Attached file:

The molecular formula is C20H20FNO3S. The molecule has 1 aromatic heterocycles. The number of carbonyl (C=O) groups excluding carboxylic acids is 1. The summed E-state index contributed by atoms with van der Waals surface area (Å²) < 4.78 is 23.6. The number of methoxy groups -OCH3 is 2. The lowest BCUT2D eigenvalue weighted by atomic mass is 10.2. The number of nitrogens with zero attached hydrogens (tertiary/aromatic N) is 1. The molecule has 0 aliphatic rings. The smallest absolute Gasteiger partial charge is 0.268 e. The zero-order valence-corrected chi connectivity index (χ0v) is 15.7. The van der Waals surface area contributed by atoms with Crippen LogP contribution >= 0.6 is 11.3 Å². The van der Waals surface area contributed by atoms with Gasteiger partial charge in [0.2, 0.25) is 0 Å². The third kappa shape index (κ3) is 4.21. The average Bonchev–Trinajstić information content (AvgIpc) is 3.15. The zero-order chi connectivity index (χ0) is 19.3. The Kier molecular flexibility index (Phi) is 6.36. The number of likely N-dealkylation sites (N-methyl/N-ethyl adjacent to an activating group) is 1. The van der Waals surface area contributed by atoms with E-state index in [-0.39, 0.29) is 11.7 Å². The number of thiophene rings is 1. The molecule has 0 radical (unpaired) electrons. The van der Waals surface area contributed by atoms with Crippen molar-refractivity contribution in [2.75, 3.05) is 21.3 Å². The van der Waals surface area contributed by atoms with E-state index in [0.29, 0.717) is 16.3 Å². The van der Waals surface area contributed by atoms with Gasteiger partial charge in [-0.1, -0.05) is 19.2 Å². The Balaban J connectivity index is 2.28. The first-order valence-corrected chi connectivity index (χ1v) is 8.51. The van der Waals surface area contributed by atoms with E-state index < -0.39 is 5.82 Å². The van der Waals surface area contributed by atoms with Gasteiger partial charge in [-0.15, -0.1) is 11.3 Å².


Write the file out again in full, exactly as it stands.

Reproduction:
The molecular formula is C20H20FNO3S. The molecule has 1 aromatic heterocycles. The number of carbonyl (C=O) groups excluding carboxylic acids is 1. The summed E-state index contributed by atoms with van der Waals surface area (Å²) < 4.78 is 23.6. The number of methoxy groups -OCH3 is 2. The lowest BCUT2D eigenvalue weighted by atomic mass is 10.2. The number of nitrogens with zero attached hydrogens (tertiary/aromatic N) is 1. The molecule has 0 aliphatic rings. The smallest absolute Gasteiger partial charge is 0.268 e. The zero-order valence-corrected chi connectivity index (χ0v) is 15.7. The van der Waals surface area contributed by atoms with Crippen LogP contribution >= 0.6 is 11.3 Å². The van der Waals surface area contributed by atoms with Gasteiger partial charge in [0.2, 0.25) is 0 Å². The third kappa shape index (κ3) is 4.21. The average Bonchev–Trinajstić information content (AvgIpc) is 3.15. The zero-order chi connectivity index (χ0) is 19.3. The Kier molecular flexibility index (Phi) is 6.36. The number of likely N-dealkylation sites (N-methyl/N-ethyl adjacent to an activating group) is 1. The van der Waals surface area contributed by atoms with E-state index in [-0.39, 0.29) is 11.7 Å². The number of thiophene rings is 1. The molecule has 0 radical (unpaired) electrons. The van der Waals surface area contributed by atoms with Crippen molar-refractivity contribution in [2.75, 3.05) is 21.3 Å². The van der Waals surface area contributed by atoms with E-state index in [0.29, 0.717) is 16.3 Å². The van der Waals surface area contributed by atoms with Gasteiger partial charge in [-0.1, -0.05) is 19.2 Å². The Balaban J connectivity index is 2.28. The first-order valence-corrected chi connectivity index (χ1v) is 8.51. The van der Waals surface area contributed by atoms with E-state index < -0.39 is 5.82 Å². The van der Waals surface area contributed by atoms with Gasteiger partial charge in [-0.15, -0.1) is 11.3 Å².